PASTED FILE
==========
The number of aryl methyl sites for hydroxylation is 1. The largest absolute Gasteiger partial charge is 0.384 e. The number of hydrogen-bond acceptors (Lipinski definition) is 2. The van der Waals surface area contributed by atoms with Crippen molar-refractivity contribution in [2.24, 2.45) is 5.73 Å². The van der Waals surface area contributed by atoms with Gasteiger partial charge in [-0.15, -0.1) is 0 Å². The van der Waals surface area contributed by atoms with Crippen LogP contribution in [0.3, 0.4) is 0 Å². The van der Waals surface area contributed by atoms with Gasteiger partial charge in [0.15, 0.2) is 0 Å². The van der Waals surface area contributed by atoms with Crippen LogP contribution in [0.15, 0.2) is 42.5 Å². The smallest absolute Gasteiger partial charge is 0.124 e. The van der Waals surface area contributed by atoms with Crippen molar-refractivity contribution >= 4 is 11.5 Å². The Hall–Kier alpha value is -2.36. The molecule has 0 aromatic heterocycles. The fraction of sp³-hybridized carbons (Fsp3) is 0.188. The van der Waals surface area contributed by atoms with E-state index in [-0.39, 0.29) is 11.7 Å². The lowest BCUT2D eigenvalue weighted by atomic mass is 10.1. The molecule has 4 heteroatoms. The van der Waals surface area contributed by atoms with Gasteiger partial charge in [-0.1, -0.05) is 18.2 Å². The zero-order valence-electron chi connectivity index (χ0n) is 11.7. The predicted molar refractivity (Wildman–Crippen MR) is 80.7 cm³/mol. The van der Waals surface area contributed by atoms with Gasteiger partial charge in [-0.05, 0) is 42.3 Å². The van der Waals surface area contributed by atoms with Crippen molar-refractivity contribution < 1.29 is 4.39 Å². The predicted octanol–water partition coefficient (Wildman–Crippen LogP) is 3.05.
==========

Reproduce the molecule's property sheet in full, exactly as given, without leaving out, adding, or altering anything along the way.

The number of aryl methyl sites for hydroxylation is 1. The largest absolute Gasteiger partial charge is 0.384 e. The number of hydrogen-bond acceptors (Lipinski definition) is 2. The van der Waals surface area contributed by atoms with Crippen molar-refractivity contribution in [2.24, 2.45) is 5.73 Å². The van der Waals surface area contributed by atoms with Gasteiger partial charge in [-0.15, -0.1) is 0 Å². The van der Waals surface area contributed by atoms with Crippen LogP contribution in [0.3, 0.4) is 0 Å². The van der Waals surface area contributed by atoms with Gasteiger partial charge in [0.15, 0.2) is 0 Å². The van der Waals surface area contributed by atoms with Crippen LogP contribution in [0.15, 0.2) is 42.5 Å². The smallest absolute Gasteiger partial charge is 0.124 e. The van der Waals surface area contributed by atoms with Crippen molar-refractivity contribution >= 4 is 11.5 Å². The Hall–Kier alpha value is -2.36. The molecule has 0 aromatic heterocycles. The fraction of sp³-hybridized carbons (Fsp3) is 0.188. The van der Waals surface area contributed by atoms with E-state index in [-0.39, 0.29) is 11.7 Å². The lowest BCUT2D eigenvalue weighted by atomic mass is 10.1. The molecule has 4 heteroatoms. The van der Waals surface area contributed by atoms with Gasteiger partial charge in [-0.1, -0.05) is 18.2 Å². The zero-order valence-electron chi connectivity index (χ0n) is 11.7. The predicted molar refractivity (Wildman–Crippen MR) is 80.7 cm³/mol. The van der Waals surface area contributed by atoms with Gasteiger partial charge in [-0.05, 0) is 42.3 Å². The van der Waals surface area contributed by atoms with Crippen molar-refractivity contribution < 1.29 is 4.39 Å². The predicted octanol–water partition coefficient (Wildman–Crippen LogP) is 3.05.